Yang Liwei: Take off and experience "darkness" for 26 seconds

I thought I was going to sacrifice

  Witnesses say

  ◎Reporter Cui Shuang

  On October 15, 2003, Chinese astronaut Yang Liwei successfully traveled back and forth between heaven and earth in the Shenzhou V spacecraft.

He is the first generation of astronauts trained by our country. He was 38 years old when he was flying.

  Behind his heroic deeds, there is a little-known 26 seconds.

At 9 o'clock on October 15, 2003, the Shenzhou V spacecraft lifted off, and the raging flames pierced the sky.

In the eyes of the ground personnel, the launch went smoothly, but Yang Liwei felt the imminent death.

  When the rocket rose to an altitude of thirty or forty kilometers, it suddenly resonated strongly with the spacecraft. Everything in the cabin, including himself, began to vibrate sharply. What's more frightening was that the vibration was superimposed with a load of 8 G, and he felt it before his eyes. It was pitch black, and the internal organs seemed to be shattered.

This was something Yang Liwei had never experienced in hundreds of training sessions on the ground. He once thought he was going to sacrifice.

  "Hold on, hold on again." Yang Liwei gritted his teeth.

Resonance seems to be testing the first visitor from China in space.

Fortunately, the discomfort quickly eased.

  The journey to the sky is difficult and dangerous. Many unpredictable factors cannot be fully simulated by the ground, and low-frequency resonance is one of them.

The low-frequency vibrations in the spacecraft cabin below 10 Hz will vigorously resonate with human internal organs, directly threatening the safety of astronauts.

Although the researchers expected and dealt with it accordingly, what Yang Liwei experienced was something they did not expect.

  The resonance lasted for 26 seconds.

So short and so long.

It came aggressively, but it did not stop the Chinese astronauts from conquering space.

Deng Yibing, director of the Astronaut Scientific Research and Training Center, once commented: 26 seconds is a microcosm of the difficulties and obstacles of China's first manned space flight, demonstrating the bravery and loyalty of Chinese astronauts.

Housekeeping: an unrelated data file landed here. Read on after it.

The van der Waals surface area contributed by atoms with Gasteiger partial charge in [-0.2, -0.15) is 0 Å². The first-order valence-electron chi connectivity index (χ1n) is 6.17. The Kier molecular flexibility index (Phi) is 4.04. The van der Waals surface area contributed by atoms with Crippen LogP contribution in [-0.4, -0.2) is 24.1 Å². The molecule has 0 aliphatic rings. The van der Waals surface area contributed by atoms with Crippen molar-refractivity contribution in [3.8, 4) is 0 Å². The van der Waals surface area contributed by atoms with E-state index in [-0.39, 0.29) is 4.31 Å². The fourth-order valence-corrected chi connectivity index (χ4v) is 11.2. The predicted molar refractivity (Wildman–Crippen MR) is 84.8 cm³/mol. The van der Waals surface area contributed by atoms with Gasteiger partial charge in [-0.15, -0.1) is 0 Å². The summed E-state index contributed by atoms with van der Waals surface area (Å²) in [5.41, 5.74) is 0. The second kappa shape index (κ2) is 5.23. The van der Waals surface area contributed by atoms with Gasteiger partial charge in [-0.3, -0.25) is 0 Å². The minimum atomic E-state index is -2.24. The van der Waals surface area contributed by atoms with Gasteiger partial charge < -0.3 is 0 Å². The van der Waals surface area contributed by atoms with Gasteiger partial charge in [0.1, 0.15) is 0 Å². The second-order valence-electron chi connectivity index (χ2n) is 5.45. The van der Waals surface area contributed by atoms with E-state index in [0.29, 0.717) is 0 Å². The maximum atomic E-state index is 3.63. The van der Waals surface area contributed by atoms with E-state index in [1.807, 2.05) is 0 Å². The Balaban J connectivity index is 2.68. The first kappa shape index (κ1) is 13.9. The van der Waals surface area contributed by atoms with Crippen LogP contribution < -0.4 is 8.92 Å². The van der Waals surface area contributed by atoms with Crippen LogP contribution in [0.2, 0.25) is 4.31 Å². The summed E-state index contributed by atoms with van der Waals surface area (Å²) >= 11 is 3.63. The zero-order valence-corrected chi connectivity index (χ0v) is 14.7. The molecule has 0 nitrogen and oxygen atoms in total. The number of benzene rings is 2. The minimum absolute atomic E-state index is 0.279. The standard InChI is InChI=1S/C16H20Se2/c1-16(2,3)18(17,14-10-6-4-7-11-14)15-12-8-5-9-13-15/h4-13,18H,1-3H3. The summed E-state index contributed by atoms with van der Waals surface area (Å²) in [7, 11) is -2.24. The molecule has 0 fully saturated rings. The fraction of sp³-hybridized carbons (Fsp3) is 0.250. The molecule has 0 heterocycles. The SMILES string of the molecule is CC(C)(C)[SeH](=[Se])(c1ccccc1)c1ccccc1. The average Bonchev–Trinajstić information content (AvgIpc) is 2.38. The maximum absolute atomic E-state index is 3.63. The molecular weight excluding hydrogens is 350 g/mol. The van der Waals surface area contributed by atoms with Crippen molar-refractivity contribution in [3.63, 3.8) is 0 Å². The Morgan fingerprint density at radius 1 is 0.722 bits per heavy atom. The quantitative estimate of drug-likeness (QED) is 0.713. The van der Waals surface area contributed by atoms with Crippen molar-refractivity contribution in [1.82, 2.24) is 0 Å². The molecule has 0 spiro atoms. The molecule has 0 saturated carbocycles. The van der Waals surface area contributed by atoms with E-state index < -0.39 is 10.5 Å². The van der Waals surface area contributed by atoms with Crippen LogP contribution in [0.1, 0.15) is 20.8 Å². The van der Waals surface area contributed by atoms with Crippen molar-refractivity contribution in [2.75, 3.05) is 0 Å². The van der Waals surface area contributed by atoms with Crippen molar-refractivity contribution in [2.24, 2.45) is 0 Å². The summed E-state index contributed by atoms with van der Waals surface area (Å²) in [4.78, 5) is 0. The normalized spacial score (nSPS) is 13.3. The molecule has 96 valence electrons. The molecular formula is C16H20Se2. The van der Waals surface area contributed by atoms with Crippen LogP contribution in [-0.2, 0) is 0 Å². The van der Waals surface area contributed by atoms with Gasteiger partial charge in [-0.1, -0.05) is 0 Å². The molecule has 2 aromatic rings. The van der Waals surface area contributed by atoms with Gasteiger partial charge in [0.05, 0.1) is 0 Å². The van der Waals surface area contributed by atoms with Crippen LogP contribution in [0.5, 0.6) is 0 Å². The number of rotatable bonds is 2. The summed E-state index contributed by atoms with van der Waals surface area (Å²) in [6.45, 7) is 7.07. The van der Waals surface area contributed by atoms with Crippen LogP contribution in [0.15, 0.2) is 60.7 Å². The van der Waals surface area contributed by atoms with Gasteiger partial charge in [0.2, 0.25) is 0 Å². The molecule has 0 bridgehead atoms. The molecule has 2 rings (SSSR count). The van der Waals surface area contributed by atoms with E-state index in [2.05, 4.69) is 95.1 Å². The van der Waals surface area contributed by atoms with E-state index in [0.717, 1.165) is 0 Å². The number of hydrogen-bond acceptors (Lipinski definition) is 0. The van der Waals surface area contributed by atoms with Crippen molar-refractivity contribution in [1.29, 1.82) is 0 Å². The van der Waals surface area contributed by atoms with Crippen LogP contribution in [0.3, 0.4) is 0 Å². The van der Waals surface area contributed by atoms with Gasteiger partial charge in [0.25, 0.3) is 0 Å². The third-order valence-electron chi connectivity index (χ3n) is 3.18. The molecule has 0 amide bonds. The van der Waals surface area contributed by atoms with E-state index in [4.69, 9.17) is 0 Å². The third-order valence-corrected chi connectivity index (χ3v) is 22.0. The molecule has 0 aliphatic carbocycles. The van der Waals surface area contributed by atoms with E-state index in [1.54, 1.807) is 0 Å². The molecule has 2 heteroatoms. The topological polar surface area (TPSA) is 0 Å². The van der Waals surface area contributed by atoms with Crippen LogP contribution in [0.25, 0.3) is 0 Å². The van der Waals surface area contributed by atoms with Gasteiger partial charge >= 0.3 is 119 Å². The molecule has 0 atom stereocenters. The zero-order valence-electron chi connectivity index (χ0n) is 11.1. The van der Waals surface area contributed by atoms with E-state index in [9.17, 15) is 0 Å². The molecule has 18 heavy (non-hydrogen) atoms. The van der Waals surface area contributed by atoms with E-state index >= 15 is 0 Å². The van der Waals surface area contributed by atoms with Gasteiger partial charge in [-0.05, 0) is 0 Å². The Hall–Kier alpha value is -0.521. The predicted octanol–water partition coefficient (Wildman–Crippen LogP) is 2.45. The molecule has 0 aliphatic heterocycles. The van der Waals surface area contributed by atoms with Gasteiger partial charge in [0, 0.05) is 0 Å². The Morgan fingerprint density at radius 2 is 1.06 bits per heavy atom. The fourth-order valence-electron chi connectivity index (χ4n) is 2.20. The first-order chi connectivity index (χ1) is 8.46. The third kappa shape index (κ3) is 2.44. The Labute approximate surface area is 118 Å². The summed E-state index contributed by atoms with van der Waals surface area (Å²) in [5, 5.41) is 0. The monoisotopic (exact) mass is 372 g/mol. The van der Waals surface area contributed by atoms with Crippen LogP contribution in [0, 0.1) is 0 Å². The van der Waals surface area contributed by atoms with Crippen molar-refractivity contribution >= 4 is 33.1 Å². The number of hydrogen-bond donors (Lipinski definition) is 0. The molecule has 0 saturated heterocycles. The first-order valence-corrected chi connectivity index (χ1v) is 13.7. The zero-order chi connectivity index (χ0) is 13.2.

As the pioneers of manned space engineering, astronauts must be prepared to give their lives at any time in addition to earnestly training and completing missions.

  On September 25, 2008, Chinese astronauts Zhai Zhigang, Liu Boming, and Jing Haipeng took the Shenzhou VII spacecraft and embarked on a flying journey.

They spent nearly two days completing the preparations in orbit. On September 27, Zhai Zhigang opened the spacecraft door and took the first step of the Chinese in space, becoming the 354th astronaut in the world to walk out of the capsule.

  Suddenly, a rapid alarm sounded in the orbital module: "The orbital module is on fire! The orbital module is on fire!" Zhai Zhigang recalled afterwards, feeling that his hair suddenly stood up.

  Jing Haipeng, who was on duty in the return cabin, inspected the system, judged the problem with Liu Boming, and sent a report to the ground at the same time.

Liu Boming couldn't figure out the situation for a while, but he made a decision.

According to the plan, Zhai Zhigang would first retrieve a space science experiment sample fixed outside the cabin after leaving the cabin, but Liu Boming adjusted the steps and directly handed the national flag out.

Through television signals, audiences all over the world witnessed the five-star red flag embroidered by scientific and technological personnel flying in space.

  It was confirmed that this was just a false alarm.

  After returning, the three astronauts expressed their thoughts at the time: "If you can't come back, take the picture of dancing the national flag as our farewell."